The report’s estimates, although based on reputable data, still contain some uncertainties. One of these, Koomey says, involves measuring the number and type of Google’s servers. Google–and potentially other companies–uses servers that don’t fall into any of the three main categories of server that the report includes: volume-class servers (which cost less than $25,000 per unit), mid-range systems (between $25,000 and $500,000 per unit), and high-end systems (more than $500,000 per unit). The company instead buys motherboards, the main circuitry of a PC, and uses them to custom-design servers. “Those wouldn’t come under the IDC definition of ‘server,’” says Koomey. “They fall under the PC category.” To estimate the potential impact of Google’s servers on the findings, Koomey used a New York Times-reported estimate of 450,000 Google servers. Assuming this and other power estimates are correct, Koomey claims that Google’s servers would increase electricity consumption in the volume class of server by about 1.7 percent.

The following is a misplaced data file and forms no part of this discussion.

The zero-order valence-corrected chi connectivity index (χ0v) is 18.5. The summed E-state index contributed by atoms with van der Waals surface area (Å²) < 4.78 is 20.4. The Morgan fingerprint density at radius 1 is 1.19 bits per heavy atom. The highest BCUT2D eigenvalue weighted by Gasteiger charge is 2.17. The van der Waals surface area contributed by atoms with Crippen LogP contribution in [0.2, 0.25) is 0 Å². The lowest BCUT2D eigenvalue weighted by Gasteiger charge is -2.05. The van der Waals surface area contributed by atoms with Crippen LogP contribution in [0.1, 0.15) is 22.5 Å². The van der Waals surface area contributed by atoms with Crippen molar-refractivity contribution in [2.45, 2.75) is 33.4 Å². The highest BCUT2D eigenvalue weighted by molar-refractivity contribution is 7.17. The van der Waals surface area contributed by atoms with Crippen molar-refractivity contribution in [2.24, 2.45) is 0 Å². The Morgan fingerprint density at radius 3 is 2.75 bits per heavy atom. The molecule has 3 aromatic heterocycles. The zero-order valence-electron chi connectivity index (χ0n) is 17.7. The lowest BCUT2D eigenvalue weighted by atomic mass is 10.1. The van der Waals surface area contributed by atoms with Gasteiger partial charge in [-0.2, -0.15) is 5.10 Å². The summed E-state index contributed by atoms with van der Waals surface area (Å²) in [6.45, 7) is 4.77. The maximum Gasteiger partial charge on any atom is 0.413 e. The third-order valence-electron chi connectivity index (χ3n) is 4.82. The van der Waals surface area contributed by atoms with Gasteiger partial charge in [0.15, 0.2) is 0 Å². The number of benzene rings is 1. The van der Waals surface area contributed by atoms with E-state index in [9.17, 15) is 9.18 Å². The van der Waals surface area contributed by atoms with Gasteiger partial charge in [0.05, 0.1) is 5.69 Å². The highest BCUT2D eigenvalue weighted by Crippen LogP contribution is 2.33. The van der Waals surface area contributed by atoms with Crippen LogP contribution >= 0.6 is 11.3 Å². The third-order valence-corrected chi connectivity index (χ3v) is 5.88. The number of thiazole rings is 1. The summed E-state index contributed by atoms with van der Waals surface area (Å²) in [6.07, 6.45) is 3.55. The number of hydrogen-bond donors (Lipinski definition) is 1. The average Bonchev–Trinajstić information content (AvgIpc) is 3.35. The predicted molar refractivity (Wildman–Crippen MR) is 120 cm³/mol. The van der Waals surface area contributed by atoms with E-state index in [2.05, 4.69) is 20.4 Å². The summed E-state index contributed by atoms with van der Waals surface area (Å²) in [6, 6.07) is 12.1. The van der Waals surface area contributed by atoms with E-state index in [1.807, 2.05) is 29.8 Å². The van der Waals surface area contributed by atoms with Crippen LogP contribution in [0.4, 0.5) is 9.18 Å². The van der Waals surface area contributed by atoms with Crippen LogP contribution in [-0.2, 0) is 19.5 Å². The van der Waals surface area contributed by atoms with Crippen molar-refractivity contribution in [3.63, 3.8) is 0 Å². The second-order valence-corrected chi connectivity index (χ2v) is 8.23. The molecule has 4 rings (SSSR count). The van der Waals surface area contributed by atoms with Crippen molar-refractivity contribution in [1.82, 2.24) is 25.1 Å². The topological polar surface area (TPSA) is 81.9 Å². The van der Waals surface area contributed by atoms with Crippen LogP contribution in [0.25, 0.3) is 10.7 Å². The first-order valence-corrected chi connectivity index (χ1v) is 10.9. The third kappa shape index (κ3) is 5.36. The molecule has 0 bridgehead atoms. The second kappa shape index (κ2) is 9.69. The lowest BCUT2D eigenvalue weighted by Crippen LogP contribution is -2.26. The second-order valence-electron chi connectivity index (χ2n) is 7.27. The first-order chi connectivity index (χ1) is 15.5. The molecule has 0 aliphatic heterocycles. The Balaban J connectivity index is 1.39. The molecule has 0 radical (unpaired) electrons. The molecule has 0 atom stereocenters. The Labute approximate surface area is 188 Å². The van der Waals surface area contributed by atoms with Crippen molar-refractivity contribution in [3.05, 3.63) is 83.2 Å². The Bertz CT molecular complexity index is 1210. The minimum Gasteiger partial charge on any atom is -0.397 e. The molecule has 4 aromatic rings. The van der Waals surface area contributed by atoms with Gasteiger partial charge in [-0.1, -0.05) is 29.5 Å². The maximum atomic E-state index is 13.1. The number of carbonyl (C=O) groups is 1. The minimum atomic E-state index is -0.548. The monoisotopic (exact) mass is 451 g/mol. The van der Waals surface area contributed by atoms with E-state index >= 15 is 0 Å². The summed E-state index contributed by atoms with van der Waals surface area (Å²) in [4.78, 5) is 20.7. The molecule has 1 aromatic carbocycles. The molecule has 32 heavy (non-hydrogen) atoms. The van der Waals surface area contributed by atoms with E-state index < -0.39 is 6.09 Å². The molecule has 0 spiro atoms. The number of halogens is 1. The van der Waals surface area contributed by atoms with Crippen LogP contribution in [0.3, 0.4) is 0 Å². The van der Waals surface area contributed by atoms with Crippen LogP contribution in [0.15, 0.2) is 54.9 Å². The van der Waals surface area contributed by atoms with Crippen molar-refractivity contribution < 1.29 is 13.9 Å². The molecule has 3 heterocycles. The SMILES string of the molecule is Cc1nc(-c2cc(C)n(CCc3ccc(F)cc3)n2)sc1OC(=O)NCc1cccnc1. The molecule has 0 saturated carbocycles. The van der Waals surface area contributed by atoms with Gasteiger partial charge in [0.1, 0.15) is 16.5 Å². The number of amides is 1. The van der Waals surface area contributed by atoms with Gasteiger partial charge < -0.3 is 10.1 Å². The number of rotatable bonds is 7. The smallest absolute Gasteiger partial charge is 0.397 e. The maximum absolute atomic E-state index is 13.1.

Still, the starting point is solid enough for researchers to use the findings as input for a study on data-center power consumption mandated by a recent Congressional bill. In December 2006, the Senate approved legislation introduced by Representatives Anna G. Eshoo, D-California and Mike Rogers R-Michigan, requiring research into reducing the power consumption of servers and data centers. “This will be used to inform that process,” Koomey says.
Koomey expects that the report will spark industry-wide improvements, from energy-saving microprocessors and chip architectures to more-efficient cooling technology and software that helps distribute the workload in data centers more resourcefully. “I think in the data-center area, there is a lot of opportunity for improvement,” Koomey says.